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Updated by Joanna James on Mar 12, 2018
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Joanna James Joanna James
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5 Must Visit Iconic Sites in Nanjing - historic locations you can't miss!

A historical city in the Jiangsu province, Nanjing was once the capital of China during the Ming Dynasty. There are many landmarks and monuments from the old city worth seeing if you have the time.

1

Xiaoling Tomb of Ming Dynasty

One of the biggest imperial tomb compounds in China, this majestic mausoleum is the resting place of the founding emperor of Ming Dynasty, and his wife. The burial chamber covers an area of 1.7-square-kilometers, and is set in a breathtaking environment, filled with seasonal flora including plum blossoms, and maple trees. The 800-metre Sacred Path is probably the most iconic location; here, four pairs of stone warriors and beasts, act as guards to the tomb. Whilst most of the mausoleum has been renovated over time, the actual grave site is said to be behind the Ming Lou, the tallest building on site, and is yet to be unearthed.

2

Ming City Walls

Nanjing is one of the few cities left that still has well preserved remnants of its old city walls. The Nanjing City Wall consists of four parts - the outer, inner, imperial and palace city walls, out of which, only the inner walls and gates remain today. The rolling hills and meandering river made construction difficult; however, the ancient Chinese architects and engineers managed to pull off this massive construction effort by using various materials and thousands of skilled laborers. The wall is covered with inscriptions, each brick bearing the name of a artist, scholar or officials. The old Chinese characters are elegant to gaze upon and hold valuable cultural importance to the city.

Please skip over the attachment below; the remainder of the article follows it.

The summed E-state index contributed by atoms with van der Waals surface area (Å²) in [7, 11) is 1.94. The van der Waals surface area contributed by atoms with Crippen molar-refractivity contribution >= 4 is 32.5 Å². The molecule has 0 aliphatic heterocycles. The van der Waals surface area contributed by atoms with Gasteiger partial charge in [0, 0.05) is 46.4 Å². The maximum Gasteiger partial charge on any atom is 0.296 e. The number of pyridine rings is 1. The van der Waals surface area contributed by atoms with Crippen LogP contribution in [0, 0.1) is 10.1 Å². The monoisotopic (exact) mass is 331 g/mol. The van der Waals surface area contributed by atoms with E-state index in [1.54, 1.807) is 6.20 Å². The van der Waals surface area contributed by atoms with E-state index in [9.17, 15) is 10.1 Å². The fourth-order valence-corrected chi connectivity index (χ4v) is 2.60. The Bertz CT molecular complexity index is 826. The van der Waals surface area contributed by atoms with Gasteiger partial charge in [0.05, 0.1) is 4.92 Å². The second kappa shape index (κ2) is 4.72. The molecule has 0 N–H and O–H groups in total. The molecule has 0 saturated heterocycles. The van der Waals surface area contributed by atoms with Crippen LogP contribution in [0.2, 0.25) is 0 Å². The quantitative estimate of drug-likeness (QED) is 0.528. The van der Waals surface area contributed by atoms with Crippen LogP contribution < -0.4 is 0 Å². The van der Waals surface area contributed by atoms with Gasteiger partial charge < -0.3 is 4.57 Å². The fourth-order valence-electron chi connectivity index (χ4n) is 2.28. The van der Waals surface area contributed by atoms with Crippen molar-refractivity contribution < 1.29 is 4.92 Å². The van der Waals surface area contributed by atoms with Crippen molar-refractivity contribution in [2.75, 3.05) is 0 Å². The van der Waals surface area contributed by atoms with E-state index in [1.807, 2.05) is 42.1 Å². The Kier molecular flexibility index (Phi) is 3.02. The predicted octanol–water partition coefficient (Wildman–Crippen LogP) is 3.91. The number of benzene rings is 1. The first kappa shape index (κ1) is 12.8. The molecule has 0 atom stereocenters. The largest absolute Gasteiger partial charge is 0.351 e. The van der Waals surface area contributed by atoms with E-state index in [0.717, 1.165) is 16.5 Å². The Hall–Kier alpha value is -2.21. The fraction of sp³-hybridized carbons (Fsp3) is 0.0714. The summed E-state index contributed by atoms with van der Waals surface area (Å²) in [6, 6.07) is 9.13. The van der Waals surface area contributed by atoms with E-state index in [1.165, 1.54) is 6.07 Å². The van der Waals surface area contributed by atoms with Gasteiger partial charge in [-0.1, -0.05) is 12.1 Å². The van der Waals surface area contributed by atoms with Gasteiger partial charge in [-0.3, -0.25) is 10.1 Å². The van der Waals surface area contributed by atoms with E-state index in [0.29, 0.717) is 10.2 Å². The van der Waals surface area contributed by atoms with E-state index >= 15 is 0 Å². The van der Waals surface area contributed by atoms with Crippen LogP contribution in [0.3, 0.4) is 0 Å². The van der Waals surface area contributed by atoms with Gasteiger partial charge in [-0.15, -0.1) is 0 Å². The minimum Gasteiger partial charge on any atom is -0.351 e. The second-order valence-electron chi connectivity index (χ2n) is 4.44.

3

Sun Yat-sen's Mausoleum

Nanjing is the resting place of Sun Yat-sen, the founder of the Republic of China. The revolutionist, who passed from lung cancer, was buried in the city of his birth, on Zijin Mountain. The grand mausoleum is built on a slope, and artfully blends the imperial tomb style with modern architecture. The mausoleum covers over 80,000 square meters, and is surrounded by a forest of pine, ginkgo and cypress trees. Whilst visitors are allowed to explore nearly every inch of the area, they are not allowed near the actual coffin or body.

4

The Confucius Temple

Located near the city's central district, near several serviced apartments in Nanjing, such as the Somerset Youth Olympic Nanjing, is the Confucius Temple. The temple was initially constructed on the banks of the river in the year 1034, since then it has been renovated and enlarged, creating a bigger complex used by scholars. Built as a place of worship for Confucius and to study his philosophy, the Fuzi Miao shrine, continues to serve as a local cultural centre since its establishment in 1034. The incense-filled temple has been destroyed and rebuilt several times over during the last few centuries, but the temple continues to serve those who seek to find philosophical answers through Confucius.

5

Nanjing Yangtze River Bridge

Constructed as a symbol of modernism in the 1960's, the double-decker rail-road bridge was the first of its kind to be built in the country. The bridge's decor boasts a strong Maoist theme; with statues of a worker, soldier, and more all waving Chairman Mao's little red book . visitors can climb up to the top and take in the panoramic views over the Yangtze River.

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